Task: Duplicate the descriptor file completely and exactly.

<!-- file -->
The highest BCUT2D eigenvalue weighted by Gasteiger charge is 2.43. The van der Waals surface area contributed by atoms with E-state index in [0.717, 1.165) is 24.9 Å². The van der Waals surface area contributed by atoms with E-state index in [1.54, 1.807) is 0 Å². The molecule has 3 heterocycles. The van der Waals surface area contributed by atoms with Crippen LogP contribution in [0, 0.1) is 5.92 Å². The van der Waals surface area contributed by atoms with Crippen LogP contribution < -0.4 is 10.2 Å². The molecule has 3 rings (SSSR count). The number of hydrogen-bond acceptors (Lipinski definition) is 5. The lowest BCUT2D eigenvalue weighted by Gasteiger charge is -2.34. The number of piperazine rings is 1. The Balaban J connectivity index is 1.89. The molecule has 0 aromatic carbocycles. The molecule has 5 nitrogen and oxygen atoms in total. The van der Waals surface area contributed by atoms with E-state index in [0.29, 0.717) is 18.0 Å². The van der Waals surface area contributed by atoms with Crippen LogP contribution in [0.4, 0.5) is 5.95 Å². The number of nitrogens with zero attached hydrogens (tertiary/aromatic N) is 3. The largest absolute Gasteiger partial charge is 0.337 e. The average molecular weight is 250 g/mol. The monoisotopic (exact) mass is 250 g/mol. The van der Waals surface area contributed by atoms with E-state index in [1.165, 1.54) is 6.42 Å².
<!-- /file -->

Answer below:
The highest BCUT2D eigenvalue weighted by Gasteiger charge is 2.43. The van der Waals surface area contributed by atoms with E-state index in [0.717, 1.165) is 24.9 Å². The van der Waals surface area contributed by atoms with E-state index in [1.54, 1.807) is 0 Å². The molecule has 3 heterocycles. The van der Waals surface area contributed by atoms with Crippen LogP contribution in [0, 0.1) is 5.92 Å². The van der Waals surface area contributed by atoms with Crippen LogP contribution < -0.4 is 10.2 Å². The molecule has 3 rings (SSSR count). The number of hydrogen-bond acceptors (Lipinski definition) is 5. The lowest BCUT2D eigenvalue weighted by Gasteiger charge is -2.34. The number of piperazine rings is 1. The Balaban J connectivity index is 1.89. The molecule has 0 aromatic carbocycles. The molecule has 5 nitrogen and oxygen atoms in total. The van der Waals surface area contributed by atoms with E-state index in [0.29, 0.717) is 18.0 Å². The van der Waals surface area contributed by atoms with Crippen LogP contribution in [0.4, 0.5) is 5.95 Å². The number of nitrogens with zero attached hydrogens (tertiary/aromatic N) is 3. The largest absolute Gasteiger partial charge is 0.337 e. The average molecular weight is 250 g/mol. The monoisotopic (exact) mass is 250 g/mol. The van der Waals surface area contributed by atoms with E-state index in [1.165, 1.54) is 6.42 Å².